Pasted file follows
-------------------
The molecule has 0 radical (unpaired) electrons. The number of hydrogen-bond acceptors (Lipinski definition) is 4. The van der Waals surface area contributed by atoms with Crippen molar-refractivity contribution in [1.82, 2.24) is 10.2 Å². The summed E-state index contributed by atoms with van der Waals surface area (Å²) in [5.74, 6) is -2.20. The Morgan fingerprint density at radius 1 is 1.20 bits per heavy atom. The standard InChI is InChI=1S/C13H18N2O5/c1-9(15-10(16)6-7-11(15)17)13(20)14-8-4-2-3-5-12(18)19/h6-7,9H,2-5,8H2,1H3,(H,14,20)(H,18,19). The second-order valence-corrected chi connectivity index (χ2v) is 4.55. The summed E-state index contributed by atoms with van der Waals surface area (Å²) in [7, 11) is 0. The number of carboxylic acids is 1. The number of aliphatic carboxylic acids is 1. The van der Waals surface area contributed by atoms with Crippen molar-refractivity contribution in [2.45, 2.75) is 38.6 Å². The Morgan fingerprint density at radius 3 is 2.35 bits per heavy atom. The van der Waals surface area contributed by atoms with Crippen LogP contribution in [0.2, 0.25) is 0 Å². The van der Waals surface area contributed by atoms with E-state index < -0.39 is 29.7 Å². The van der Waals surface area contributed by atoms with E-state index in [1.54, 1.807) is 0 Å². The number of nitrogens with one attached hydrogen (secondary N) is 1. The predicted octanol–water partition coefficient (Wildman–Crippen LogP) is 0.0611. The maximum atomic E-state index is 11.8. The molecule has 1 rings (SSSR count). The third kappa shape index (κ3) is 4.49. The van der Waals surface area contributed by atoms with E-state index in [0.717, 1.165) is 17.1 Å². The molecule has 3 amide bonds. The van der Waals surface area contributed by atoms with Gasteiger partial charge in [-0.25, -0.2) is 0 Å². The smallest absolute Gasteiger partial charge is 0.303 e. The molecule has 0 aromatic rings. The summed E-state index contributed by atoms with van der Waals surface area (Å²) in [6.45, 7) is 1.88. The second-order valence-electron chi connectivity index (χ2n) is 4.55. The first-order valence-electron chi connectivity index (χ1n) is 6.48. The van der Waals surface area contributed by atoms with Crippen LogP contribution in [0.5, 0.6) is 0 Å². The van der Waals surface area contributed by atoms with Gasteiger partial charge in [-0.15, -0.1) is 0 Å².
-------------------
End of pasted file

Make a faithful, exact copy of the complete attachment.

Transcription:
The molecule has 0 radical (unpaired) electrons. The number of hydrogen-bond acceptors (Lipinski definition) is 4. The van der Waals surface area contributed by atoms with Crippen molar-refractivity contribution in [1.82, 2.24) is 10.2 Å². The summed E-state index contributed by atoms with van der Waals surface area (Å²) in [5.74, 6) is -2.20. The Morgan fingerprint density at radius 1 is 1.20 bits per heavy atom. The standard InChI is InChI=1S/C13H18N2O5/c1-9(15-10(16)6-7-11(15)17)13(20)14-8-4-2-3-5-12(18)19/h6-7,9H,2-5,8H2,1H3,(H,14,20)(H,18,19). The second-order valence-corrected chi connectivity index (χ2v) is 4.55. The summed E-state index contributed by atoms with van der Waals surface area (Å²) in [7, 11) is 0. The number of carboxylic acids is 1. The number of aliphatic carboxylic acids is 1. The van der Waals surface area contributed by atoms with Crippen molar-refractivity contribution in [2.45, 2.75) is 38.6 Å². The Morgan fingerprint density at radius 3 is 2.35 bits per heavy atom. The van der Waals surface area contributed by atoms with Crippen LogP contribution in [0.2, 0.25) is 0 Å². The van der Waals surface area contributed by atoms with E-state index < -0.39 is 29.7 Å². The van der Waals surface area contributed by atoms with E-state index in [1.54, 1.807) is 0 Å². The number of nitrogens with one attached hydrogen (secondary N) is 1. The predicted octanol–water partition coefficient (Wildman–Crippen LogP) is 0.0611. The maximum atomic E-state index is 11.8. The molecule has 1 rings (SSSR count). The third kappa shape index (κ3) is 4.49. The van der Waals surface area contributed by atoms with E-state index in [0.717, 1.165) is 17.1 Å². The molecule has 3 amide bonds. The van der Waals surface area contributed by atoms with Gasteiger partial charge in [-0.25, -0.2) is 0 Å². The smallest absolute Gasteiger partial charge is 0.303 e. The molecule has 0 aromatic rings. The summed E-state index contributed by atoms with van der Waals surface area (Å²) in [6.45, 7) is 1.88. The second-order valence-electron chi connectivity index (χ2n) is 4.55. The first-order valence-electron chi connectivity index (χ1n) is 6.48. The van der Waals surface area contributed by atoms with Crippen LogP contribution in [0.5, 0.6) is 0 Å². The van der Waals surface area contributed by atoms with Gasteiger partial charge in [-0.15, -0.1) is 0 Å².